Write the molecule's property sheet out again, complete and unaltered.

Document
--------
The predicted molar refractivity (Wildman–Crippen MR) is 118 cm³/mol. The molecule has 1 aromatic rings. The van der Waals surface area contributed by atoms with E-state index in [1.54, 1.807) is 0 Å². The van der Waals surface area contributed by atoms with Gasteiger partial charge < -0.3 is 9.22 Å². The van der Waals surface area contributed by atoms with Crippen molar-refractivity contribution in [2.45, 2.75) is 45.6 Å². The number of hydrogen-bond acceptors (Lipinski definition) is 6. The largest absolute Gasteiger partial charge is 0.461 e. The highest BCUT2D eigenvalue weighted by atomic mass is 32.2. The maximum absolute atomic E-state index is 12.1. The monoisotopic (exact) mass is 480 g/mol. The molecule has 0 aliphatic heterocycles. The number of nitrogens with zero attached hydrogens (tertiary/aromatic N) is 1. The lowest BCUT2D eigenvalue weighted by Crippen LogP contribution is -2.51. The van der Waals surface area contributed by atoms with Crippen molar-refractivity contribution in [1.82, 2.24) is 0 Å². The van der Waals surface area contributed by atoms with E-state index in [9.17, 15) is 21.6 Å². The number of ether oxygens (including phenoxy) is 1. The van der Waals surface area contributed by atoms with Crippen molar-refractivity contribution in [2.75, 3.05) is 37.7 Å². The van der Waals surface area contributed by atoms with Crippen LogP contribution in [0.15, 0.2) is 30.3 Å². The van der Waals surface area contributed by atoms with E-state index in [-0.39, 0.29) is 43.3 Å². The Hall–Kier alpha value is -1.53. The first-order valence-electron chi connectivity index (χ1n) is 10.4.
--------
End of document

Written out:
The predicted molar refractivity (Wildman–Crippen MR) is 118 cm³/mol. The molecule has 1 aromatic rings. The van der Waals surface area contributed by atoms with E-state index in [1.54, 1.807) is 0 Å². The van der Waals surface area contributed by atoms with Gasteiger partial charge < -0.3 is 9.22 Å². The van der Waals surface area contributed by atoms with Crippen molar-refractivity contribution in [2.45, 2.75) is 45.6 Å². The number of hydrogen-bond acceptors (Lipinski definition) is 6. The largest absolute Gasteiger partial charge is 0.461 e. The highest BCUT2D eigenvalue weighted by atomic mass is 32.2. The maximum absolute atomic E-state index is 12.1. The monoisotopic (exact) mass is 480 g/mol. The molecule has 0 aliphatic heterocycles. The number of nitrogens with zero attached hydrogens (tertiary/aromatic N) is 1. The lowest BCUT2D eigenvalue weighted by Crippen LogP contribution is -2.51. The van der Waals surface area contributed by atoms with Crippen molar-refractivity contribution in [1.82, 2.24) is 0 Å². The van der Waals surface area contributed by atoms with E-state index in [9.17, 15) is 21.6 Å². The number of ether oxygens (including phenoxy) is 1. The van der Waals surface area contributed by atoms with Crippen molar-refractivity contribution in [2.75, 3.05) is 37.7 Å². The van der Waals surface area contributed by atoms with Crippen LogP contribution in [0.15, 0.2) is 30.3 Å². The van der Waals surface area contributed by atoms with E-state index in [-0.39, 0.29) is 43.3 Å². The Hall–Kier alpha value is -1.53. The first-order valence-electron chi connectivity index (χ1n) is 10.4.